5:30pm – Mystery and Supernatural Reading Andrea Corbin, Debra Doyle, Hildy Silverman
Authors will be reading their own original tales of mystery and the supernatural.
Monday, January 15 2:30pm – Houses of the Dead: Haunted Houses in Fiction Andrea Corbin (moderator), Gordon Linzner, Leigh Perry, Lauren M. Roy, Morgan Crooks
Many popular genre staples, such as Shirley Jackson’s Haunting of Hill House, Mark Z. Danielewski’s House of Leaves, and many of Stephen King’s works, feature haunted houses. What is it about a confined haunted space draws us in and keeps us hooked? And what can this tell us about ourselves?
Though I’ve lived nearby for years, this year was the first time I went to Vericon. The sun was out! I didn’t want to sit down and edit! Friend was there! So what if I hadn’t read anything by most of the authors there? I was nearly done with Seth Dickinson’s novel! Good enough.
That ends up not mattering much, because authors are delightful, funny, excited people, and everyone is very nice.
I tried to come up with accolades for everyone on the panels I saw, but I’m not that prolific. Instead, the two notables:
Author who made me laugh the hardest: Seth Dickinson (lord, I’ll never think of vegetable oil the same way again. Or writer’s block.)
Author whose history class I most want to take: Ada Palmer (she made me deeply interested in medieval scholars debating the degree of divine inspiration involved in texts! That’s a trick.)
Last weekend I went to ReaderCon for the first time. Somehow, it’s happened for the past 24 years without me having any idea. This is a travesty that I’m pleased to have corrected, because I loved it. (So, thanks Gillian!)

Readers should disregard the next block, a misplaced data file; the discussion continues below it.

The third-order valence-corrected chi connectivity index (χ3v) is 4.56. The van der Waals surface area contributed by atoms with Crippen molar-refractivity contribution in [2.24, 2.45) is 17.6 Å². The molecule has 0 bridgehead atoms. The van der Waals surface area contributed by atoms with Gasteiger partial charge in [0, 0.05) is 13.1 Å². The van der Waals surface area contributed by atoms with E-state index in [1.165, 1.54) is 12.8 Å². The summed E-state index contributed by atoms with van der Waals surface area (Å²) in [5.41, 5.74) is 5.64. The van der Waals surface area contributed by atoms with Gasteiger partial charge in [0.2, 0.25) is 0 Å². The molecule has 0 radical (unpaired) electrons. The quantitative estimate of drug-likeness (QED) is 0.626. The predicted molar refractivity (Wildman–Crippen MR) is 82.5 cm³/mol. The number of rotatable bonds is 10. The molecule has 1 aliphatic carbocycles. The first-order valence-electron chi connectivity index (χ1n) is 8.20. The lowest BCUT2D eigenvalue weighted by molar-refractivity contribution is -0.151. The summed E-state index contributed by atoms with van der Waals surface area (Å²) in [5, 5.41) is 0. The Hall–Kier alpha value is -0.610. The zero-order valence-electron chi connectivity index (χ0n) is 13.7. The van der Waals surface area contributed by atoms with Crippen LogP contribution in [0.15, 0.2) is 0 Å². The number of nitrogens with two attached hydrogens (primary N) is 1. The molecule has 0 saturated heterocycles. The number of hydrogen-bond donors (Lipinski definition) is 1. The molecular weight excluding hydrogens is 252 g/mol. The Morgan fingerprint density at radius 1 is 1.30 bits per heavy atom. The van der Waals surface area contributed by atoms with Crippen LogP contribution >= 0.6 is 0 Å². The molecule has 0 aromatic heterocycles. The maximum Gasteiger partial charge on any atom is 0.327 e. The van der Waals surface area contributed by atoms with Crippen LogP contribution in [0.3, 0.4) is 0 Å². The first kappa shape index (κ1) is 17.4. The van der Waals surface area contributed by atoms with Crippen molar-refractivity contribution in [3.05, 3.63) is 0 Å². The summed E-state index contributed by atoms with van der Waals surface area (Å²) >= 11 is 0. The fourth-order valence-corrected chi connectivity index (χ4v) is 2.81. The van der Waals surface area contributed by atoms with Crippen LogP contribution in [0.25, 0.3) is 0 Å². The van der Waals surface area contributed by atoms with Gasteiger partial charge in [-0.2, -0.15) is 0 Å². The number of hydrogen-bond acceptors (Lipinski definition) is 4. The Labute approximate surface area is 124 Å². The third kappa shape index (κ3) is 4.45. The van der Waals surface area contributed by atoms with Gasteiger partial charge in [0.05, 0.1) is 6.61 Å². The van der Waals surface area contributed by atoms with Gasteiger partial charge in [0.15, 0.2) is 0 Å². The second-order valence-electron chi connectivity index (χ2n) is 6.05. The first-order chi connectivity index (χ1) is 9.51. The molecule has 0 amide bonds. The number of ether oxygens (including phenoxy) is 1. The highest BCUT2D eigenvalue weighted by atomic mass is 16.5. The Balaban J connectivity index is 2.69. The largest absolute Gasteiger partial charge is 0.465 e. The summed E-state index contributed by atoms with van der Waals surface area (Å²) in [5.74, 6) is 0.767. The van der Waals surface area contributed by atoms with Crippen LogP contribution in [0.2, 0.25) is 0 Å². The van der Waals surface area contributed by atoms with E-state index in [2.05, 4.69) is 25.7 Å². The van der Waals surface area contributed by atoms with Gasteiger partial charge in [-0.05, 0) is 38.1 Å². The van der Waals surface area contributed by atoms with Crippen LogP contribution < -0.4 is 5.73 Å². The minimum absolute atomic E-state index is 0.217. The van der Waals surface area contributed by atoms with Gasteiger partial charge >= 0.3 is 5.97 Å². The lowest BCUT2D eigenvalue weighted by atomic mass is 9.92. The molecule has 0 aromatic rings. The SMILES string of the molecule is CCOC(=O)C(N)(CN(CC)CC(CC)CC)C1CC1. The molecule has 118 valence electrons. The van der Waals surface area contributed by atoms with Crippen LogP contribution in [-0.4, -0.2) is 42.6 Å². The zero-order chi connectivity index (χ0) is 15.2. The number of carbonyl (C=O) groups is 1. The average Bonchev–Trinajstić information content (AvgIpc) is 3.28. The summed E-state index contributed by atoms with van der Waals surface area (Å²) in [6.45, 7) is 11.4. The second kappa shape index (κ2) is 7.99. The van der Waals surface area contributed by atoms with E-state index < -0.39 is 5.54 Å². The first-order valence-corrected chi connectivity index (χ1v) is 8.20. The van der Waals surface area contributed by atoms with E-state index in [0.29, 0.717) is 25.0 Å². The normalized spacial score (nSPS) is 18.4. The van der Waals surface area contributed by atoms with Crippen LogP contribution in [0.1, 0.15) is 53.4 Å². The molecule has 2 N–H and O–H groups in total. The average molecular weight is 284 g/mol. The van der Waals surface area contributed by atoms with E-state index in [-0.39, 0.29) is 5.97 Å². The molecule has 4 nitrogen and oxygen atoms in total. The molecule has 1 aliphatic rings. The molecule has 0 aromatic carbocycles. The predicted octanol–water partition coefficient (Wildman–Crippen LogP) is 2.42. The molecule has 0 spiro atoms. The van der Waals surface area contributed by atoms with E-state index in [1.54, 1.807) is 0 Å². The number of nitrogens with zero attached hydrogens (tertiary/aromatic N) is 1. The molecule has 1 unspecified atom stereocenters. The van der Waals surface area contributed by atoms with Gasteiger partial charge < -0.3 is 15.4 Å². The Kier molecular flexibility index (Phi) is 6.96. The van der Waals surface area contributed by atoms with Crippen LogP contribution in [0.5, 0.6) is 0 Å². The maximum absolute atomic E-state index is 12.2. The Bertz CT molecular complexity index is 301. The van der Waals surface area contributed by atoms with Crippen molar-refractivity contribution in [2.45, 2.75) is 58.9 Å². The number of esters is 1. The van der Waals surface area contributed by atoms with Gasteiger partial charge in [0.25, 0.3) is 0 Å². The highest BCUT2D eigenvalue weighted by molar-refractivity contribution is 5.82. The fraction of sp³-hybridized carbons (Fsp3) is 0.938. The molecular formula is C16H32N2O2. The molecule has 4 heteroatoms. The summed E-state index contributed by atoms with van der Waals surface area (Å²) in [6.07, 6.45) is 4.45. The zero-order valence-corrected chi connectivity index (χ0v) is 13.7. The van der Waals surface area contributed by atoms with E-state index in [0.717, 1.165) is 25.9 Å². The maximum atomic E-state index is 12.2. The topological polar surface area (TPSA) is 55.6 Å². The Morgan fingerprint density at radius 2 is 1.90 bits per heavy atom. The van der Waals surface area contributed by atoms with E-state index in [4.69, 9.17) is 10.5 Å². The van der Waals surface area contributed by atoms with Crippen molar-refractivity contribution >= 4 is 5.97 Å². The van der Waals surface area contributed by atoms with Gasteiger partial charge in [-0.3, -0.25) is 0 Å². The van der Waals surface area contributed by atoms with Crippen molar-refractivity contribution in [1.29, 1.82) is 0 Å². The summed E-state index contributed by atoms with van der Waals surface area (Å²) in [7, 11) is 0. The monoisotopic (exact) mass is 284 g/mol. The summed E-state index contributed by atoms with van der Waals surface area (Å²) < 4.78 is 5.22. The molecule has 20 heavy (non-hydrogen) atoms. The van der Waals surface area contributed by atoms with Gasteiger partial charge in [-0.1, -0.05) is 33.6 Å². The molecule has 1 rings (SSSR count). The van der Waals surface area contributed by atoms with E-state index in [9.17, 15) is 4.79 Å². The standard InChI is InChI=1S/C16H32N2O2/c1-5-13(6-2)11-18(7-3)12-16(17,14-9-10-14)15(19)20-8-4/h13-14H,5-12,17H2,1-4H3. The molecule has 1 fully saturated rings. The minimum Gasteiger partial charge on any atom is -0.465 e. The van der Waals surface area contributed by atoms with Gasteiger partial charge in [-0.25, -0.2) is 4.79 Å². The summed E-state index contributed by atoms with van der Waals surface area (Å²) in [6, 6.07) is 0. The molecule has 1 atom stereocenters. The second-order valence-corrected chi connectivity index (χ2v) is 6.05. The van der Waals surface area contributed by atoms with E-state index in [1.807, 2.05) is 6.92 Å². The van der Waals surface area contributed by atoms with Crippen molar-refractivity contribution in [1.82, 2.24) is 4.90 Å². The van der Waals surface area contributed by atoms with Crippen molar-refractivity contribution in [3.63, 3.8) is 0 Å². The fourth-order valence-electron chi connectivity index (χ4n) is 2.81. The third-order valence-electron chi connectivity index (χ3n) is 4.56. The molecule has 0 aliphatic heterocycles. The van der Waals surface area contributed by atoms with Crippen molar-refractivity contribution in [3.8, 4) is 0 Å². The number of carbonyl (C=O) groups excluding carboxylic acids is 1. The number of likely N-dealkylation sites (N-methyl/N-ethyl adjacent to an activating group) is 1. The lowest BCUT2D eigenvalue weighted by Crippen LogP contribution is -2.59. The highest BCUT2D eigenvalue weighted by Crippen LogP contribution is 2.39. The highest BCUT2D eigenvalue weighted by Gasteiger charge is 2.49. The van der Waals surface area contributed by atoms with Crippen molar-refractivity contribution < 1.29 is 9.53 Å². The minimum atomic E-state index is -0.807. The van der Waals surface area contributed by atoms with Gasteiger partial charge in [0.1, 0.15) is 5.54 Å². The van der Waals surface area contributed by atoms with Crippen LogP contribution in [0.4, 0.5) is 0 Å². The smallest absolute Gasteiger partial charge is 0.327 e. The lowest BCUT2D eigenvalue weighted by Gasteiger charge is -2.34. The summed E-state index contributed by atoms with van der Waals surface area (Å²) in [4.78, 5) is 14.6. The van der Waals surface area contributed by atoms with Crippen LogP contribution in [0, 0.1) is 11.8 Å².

I could go on for 4,000 words about it and detail every moment that I remember, but no one wants that, least of all me. And let’s be real: There is one thing that happened that was, for me, the highlight of the entire weekend:
I got to sign something I wrote.
I walked up to the Crossed Genres table and pointed at the latest print issue. “I’m in that one!”
“Congrats! Want to sign it?”
I knew I should have been practicing my signature all these years.
So that was a delightful moment, and for that I thank Bart Leib, one of the publishers at Crossed Genres, who published my story back in January. You can read “The Gaps in Translation” here.
Other highlights of Readercon 2014:
Coffee in the con suite. Bless the con suite.
Admiring the poise and style of Sofia Samatar, and getting A Stranger in Olondria signed.
All the readings I got to go to! Sofia Samatar, Daniel Jose Older, Max Gladstone, seven contributors to Long Hidden… such riches. I’m spoiled.
Kaffeeklatsch! It’s an absolute must. I missed out on Max Gladstone and Lev Grossman (as I expected to happen) but got my name down for Daniel Handler (with Kit Reed and Kate Maruyama)!
Daniel Handler said many great things, but one in particular that’s going to stick with me: Writing is like going to work. I mean, I’ve been doing this drive for fifteen years. Shouldn’t the commute be shorter by now? But no, writing doesn’t necessarily get faster over time.
I’m nothing if not predictable. On Sunday I went to an Unreliable Narrators panel, and Unlikely Cartography. Yes, please, talk to me about lying narrators (and the lies of a map, even!)
I was absolutely thrilled with the amount of discussion of diversity throughout the weekend.
Also thrilling: The number of panels that had a “token” man, or no men at all. It can happen!
In conclusion, I’m still tired. And have so many books to read!